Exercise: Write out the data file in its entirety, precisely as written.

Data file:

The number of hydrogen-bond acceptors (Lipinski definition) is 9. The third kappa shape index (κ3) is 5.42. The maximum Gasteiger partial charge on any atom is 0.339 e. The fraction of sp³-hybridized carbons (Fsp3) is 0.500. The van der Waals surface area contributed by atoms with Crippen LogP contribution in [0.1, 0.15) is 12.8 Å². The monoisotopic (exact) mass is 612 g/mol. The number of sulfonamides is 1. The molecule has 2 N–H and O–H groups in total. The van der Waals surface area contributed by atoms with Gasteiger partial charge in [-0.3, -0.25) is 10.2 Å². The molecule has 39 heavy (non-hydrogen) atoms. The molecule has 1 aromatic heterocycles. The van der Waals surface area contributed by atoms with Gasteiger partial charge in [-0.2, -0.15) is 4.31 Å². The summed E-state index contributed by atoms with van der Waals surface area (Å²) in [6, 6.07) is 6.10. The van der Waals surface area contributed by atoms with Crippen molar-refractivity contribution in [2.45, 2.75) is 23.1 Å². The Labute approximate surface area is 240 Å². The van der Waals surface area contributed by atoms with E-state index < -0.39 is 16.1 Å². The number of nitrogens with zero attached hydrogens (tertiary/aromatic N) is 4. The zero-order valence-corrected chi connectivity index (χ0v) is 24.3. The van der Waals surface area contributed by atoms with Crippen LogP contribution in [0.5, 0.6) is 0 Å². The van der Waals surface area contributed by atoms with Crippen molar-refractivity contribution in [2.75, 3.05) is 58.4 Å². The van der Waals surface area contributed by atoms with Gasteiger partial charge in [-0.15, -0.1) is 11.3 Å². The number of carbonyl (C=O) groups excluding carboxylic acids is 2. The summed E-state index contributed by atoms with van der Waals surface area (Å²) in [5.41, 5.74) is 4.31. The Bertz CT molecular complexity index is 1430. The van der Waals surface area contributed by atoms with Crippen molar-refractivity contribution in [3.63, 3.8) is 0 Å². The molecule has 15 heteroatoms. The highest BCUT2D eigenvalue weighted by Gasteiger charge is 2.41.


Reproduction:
The number of hydrogen-bond acceptors (Lipinski definition) is 9. The third kappa shape index (κ3) is 5.42. The maximum Gasteiger partial charge on any atom is 0.339 e. The fraction of sp³-hybridized carbons (Fsp3) is 0.500. The van der Waals surface area contributed by atoms with Crippen LogP contribution in [0.1, 0.15) is 12.8 Å². The monoisotopic (exact) mass is 612 g/mol. The number of sulfonamides is 1. The molecule has 2 N–H and O–H groups in total. The van der Waals surface area contributed by atoms with Gasteiger partial charge in [-0.3, -0.25) is 10.2 Å². The molecule has 39 heavy (non-hydrogen) atoms. The molecule has 1 aromatic heterocycles. The van der Waals surface area contributed by atoms with Gasteiger partial charge in [-0.2, -0.15) is 4.31 Å². The summed E-state index contributed by atoms with van der Waals surface area (Å²) in [6, 6.07) is 6.10. The van der Waals surface area contributed by atoms with Crippen molar-refractivity contribution in [2.45, 2.75) is 23.1 Å². The Labute approximate surface area is 240 Å². The van der Waals surface area contributed by atoms with E-state index < -0.39 is 16.1 Å². The number of nitrogens with zero attached hydrogens (tertiary/aromatic N) is 4. The zero-order valence-corrected chi connectivity index (χ0v) is 24.3. The van der Waals surface area contributed by atoms with Crippen LogP contribution in [0.5, 0.6) is 0 Å². The van der Waals surface area contributed by atoms with Crippen molar-refractivity contribution in [2.75, 3.05) is 58.4 Å². The van der Waals surface area contributed by atoms with Gasteiger partial charge in [-0.15, -0.1) is 11.3 Å². The number of carbonyl (C=O) groups excluding carboxylic acids is 2. The summed E-state index contributed by atoms with van der Waals surface area (Å²) in [5.41, 5.74) is 4.31. The Bertz CT molecular complexity index is 1430. The van der Waals surface area contributed by atoms with Crippen molar-refractivity contribution in [3.63, 3.8) is 0 Å². The molecule has 15 heteroatoms. The highest BCUT2D eigenvalue weighted by Gasteiger charge is 2.41.